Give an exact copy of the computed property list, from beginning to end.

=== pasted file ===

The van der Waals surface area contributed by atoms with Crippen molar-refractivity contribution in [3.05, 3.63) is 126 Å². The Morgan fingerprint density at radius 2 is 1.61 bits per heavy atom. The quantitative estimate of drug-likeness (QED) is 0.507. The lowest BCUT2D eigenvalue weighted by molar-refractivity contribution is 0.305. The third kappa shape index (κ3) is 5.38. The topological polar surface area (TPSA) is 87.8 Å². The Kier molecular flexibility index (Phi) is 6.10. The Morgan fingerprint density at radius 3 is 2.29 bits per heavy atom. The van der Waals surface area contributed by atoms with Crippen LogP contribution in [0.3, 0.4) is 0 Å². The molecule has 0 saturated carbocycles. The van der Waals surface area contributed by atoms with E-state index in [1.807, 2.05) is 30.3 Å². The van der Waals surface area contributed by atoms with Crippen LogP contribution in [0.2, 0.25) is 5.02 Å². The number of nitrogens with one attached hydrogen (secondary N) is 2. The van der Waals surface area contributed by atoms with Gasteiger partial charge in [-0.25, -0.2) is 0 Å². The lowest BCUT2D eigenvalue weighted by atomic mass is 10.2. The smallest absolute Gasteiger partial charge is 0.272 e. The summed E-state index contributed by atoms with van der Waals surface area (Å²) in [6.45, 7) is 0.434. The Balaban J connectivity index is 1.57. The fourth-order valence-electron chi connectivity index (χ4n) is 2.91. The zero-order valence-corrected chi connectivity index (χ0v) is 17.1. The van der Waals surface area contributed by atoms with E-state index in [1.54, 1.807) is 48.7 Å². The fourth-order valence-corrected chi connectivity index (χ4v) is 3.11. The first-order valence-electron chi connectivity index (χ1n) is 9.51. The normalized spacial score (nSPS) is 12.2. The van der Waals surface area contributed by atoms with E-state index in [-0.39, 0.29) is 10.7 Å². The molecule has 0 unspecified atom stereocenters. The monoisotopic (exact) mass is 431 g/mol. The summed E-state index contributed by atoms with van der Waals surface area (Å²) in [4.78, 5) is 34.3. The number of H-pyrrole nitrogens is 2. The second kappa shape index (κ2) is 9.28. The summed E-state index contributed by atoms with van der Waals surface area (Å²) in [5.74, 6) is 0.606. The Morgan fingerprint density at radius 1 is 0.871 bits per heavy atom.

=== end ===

The van der Waals surface area contributed by atoms with Crippen molar-refractivity contribution in [3.05, 3.63) is 126 Å². The Morgan fingerprint density at radius 2 is 1.61 bits per heavy atom. The quantitative estimate of drug-likeness (QED) is 0.507. The lowest BCUT2D eigenvalue weighted by molar-refractivity contribution is 0.305. The third kappa shape index (κ3) is 5.38. The topological polar surface area (TPSA) is 87.8 Å². The Kier molecular flexibility index (Phi) is 6.10. The Morgan fingerprint density at radius 3 is 2.29 bits per heavy atom. The van der Waals surface area contributed by atoms with Crippen LogP contribution in [0.3, 0.4) is 0 Å². The molecule has 0 saturated carbocycles. The van der Waals surface area contributed by atoms with E-state index in [1.807, 2.05) is 30.3 Å². The van der Waals surface area contributed by atoms with Crippen LogP contribution in [0.2, 0.25) is 5.02 Å². The number of nitrogens with one attached hydrogen (secondary N) is 2. The van der Waals surface area contributed by atoms with Gasteiger partial charge in [-0.25, -0.2) is 0 Å². The lowest BCUT2D eigenvalue weighted by atomic mass is 10.2. The smallest absolute Gasteiger partial charge is 0.272 e. The summed E-state index contributed by atoms with van der Waals surface area (Å²) in [6.45, 7) is 0.434. The Balaban J connectivity index is 1.57. The fourth-order valence-electron chi connectivity index (χ4n) is 2.91. The zero-order valence-corrected chi connectivity index (χ0v) is 17.1. The van der Waals surface area contributed by atoms with E-state index in [1.54, 1.807) is 48.7 Å². The fourth-order valence-corrected chi connectivity index (χ4v) is 3.11. The first-order valence-electron chi connectivity index (χ1n) is 9.51. The normalized spacial score (nSPS) is 12.2. The van der Waals surface area contributed by atoms with E-state index in [-0.39, 0.29) is 10.7 Å². The molecule has 0 unspecified atom stereocenters. The monoisotopic (exact) mass is 431 g/mol. The summed E-state index contributed by atoms with van der Waals surface area (Å²) in [4.78, 5) is 34.3. The number of H-pyrrole nitrogens is 2. The second kappa shape index (κ2) is 9.28. The summed E-state index contributed by atoms with van der Waals surface area (Å²) in [5.74, 6) is 0.606. The Morgan fingerprint density at radius 1 is 0.871 bits per heavy atom.